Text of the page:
Very little is so offensive to me as when wimpish, lukewarm liberals retreat from Christian positions on every front for fear of offending outsiders. The whole thrust of Christian mission evaporates! (See Rev. 3:16.) If I, a moderate centrist, am so offended by such weak, pseudo-tolerance, how must Christ feel? One day we'll know!

The Rev. Rodney A. Henrie, Int.
Trinity UCC
Tulpehocken, Pa.

A bit of clarity

About the letter concerning turning down money from the "Eli Lilly Foundation," while I agree with its sentiment, the grants that various religious organizations, including the UCC, have received recently are grants from the "Lilly Endowment, Inc.," a private foundation established by members of the Lilly family in 1937, not the "Eli Lilly Foundation." The Eli Lilly and Company Foundation supports many things, but religion is not among them. You can check out what the Eli Lilly and Company Foundation does support at  www.lilly.com/about/community/foundation/cash/support.html.

The web site also says: "The Lilly Endowment was established in 1937 by members of the Lilly family as a vehicle by which to pursue their personal philanthropic interests. The Lilly Endowment is completely separate from Eli Lilly and Company and Eli Lilly and Company Foundation and is independently managed."

And no, I don't work for either organization, I just like things clear.

The Rev. Bud Walther
Immanuel UCC
Crothersville, Ind.

Disproportionate burden

Thank you for the timely article on abortion and choice. The disproportionate burden on poor women and girls for the politics of abortion is an important issue for the Christian community to consider. Not only do women and girls in our country suffer when reproductive education and services are not available, but also girls and women around the world are exposed to increasing risks of AIDS and consequences of sexual violence. Thank you for reminding us about these issues.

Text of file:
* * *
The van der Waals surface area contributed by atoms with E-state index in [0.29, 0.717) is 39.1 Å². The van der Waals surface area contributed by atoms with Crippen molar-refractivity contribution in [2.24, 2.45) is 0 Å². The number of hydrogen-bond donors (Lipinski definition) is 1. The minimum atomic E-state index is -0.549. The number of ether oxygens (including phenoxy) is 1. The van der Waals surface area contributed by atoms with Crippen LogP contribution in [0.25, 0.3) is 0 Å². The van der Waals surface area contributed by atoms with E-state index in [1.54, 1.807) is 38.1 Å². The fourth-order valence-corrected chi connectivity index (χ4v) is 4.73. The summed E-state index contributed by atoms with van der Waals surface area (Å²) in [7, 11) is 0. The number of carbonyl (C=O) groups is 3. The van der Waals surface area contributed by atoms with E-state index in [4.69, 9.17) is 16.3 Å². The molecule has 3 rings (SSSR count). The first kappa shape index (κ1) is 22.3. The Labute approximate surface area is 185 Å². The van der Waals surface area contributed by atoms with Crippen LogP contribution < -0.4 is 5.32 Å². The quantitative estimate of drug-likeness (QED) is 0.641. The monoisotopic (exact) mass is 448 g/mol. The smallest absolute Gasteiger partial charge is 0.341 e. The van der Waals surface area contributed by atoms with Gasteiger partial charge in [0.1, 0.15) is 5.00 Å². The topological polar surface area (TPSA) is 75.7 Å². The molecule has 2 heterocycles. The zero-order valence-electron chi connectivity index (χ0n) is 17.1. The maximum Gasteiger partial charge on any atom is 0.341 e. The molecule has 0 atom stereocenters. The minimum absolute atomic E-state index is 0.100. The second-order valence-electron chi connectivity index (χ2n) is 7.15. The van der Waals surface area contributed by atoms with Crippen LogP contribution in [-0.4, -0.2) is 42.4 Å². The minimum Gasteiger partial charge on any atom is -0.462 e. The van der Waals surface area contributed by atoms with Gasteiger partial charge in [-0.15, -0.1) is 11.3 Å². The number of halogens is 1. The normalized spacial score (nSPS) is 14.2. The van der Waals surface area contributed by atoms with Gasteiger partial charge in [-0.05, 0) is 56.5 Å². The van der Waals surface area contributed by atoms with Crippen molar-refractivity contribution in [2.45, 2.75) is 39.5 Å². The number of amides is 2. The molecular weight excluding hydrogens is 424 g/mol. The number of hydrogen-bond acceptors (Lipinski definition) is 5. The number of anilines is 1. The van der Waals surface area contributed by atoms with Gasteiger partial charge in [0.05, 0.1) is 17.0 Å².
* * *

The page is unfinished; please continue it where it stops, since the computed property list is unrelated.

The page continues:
Lois Stovall
Rockville United Church
Rockville, Md.

More than one reality

The article on Roe v. Wade demonstrates once again that we in the UCC are not always bent on uniting. The title of the article, "Roe v. Wade: Both sides believe in the sanctity of life," suggests a balanced view of the reproductive rights issue. Then comes the declaration: "Reality is this," followed by statements of the authors' version of reality.

I do not take issue with their right to express their opinions; it is in fact one the greatest strengths of the UCC. But to declare one's opinions as the only reality is one of the great weaknesses of some in positions of leadership in the UCC. They essentially have declared that one who disagrees with their positions does not live in reality.

Reality is this: Their statements reveal that there is fundamentalism on both ends of the liberal-conservative continuum, and neither kind promotes a uniting church.

The Rev. Robert Braman
First Congregational UCC
St. Joseph, Mich.

No longer feels isolated

A sincere thank you for United Church News. I look forward to each issue and as I read it I feel so enriched and connected.

In what seems to me to be a time when if one disagrees with the government or a conservative view, we tend to be excluded and our patriotism is questioned and worse, our faith.

I'm so thankful and proud to be a UCC member. After reading United Church News, I don't feel so excluded and isolated.

Nancy Knutson Huerkamp
Winchester, Tenn.

Send letters of fewer than 150 words to United Church News, 700 Prospect Ave., Cleveland, OH 44115; e-mail  goldere@ucc.org. Letters may be edited for brevity and clarity. Comments may be posted to the online forums of United Church News at  ucc.org/discus/messages/18/18.html.